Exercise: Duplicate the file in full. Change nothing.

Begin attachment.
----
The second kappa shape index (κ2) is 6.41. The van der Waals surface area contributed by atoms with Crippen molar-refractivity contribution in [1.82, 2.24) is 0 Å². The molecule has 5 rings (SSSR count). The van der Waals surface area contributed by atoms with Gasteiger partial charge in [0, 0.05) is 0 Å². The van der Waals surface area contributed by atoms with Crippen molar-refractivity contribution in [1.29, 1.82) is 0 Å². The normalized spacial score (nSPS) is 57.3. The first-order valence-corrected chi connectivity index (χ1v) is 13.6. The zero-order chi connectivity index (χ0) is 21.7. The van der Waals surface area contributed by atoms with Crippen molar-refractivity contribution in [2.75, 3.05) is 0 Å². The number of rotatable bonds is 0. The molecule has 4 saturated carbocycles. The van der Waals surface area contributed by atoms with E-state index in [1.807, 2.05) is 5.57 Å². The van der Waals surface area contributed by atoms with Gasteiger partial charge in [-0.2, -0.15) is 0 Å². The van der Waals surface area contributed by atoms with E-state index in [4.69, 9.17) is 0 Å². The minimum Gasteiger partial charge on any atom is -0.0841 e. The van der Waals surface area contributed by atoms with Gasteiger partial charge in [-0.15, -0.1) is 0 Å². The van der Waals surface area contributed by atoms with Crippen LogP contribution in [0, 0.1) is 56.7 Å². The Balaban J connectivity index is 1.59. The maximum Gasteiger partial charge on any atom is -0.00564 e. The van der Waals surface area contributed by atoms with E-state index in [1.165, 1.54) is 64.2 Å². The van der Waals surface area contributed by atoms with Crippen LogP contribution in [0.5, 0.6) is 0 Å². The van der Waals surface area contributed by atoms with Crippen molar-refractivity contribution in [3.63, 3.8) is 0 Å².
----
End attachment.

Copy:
The second kappa shape index (κ2) is 6.41. The van der Waals surface area contributed by atoms with Crippen molar-refractivity contribution in [1.82, 2.24) is 0 Å². The molecule has 5 rings (SSSR count). The van der Waals surface area contributed by atoms with Gasteiger partial charge in [0, 0.05) is 0 Å². The van der Waals surface area contributed by atoms with Crippen molar-refractivity contribution in [1.29, 1.82) is 0 Å². The normalized spacial score (nSPS) is 57.3. The first-order valence-corrected chi connectivity index (χ1v) is 13.6. The zero-order chi connectivity index (χ0) is 21.7. The van der Waals surface area contributed by atoms with Crippen molar-refractivity contribution in [2.75, 3.05) is 0 Å². The number of rotatable bonds is 0. The molecule has 4 saturated carbocycles. The van der Waals surface area contributed by atoms with E-state index in [1.807, 2.05) is 5.57 Å². The van der Waals surface area contributed by atoms with Gasteiger partial charge in [-0.2, -0.15) is 0 Å². The van der Waals surface area contributed by atoms with E-state index in [4.69, 9.17) is 0 Å². The minimum Gasteiger partial charge on any atom is -0.0841 e. The van der Waals surface area contributed by atoms with Gasteiger partial charge in [-0.15, -0.1) is 0 Å². The van der Waals surface area contributed by atoms with Crippen LogP contribution in [0, 0.1) is 56.7 Å². The Balaban J connectivity index is 1.59. The maximum Gasteiger partial charge on any atom is -0.00564 e. The van der Waals surface area contributed by atoms with E-state index in [1.165, 1.54) is 64.2 Å². The van der Waals surface area contributed by atoms with Crippen LogP contribution in [0.5, 0.6) is 0 Å². The van der Waals surface area contributed by atoms with Crippen molar-refractivity contribution in [3.63, 3.8) is 0 Å².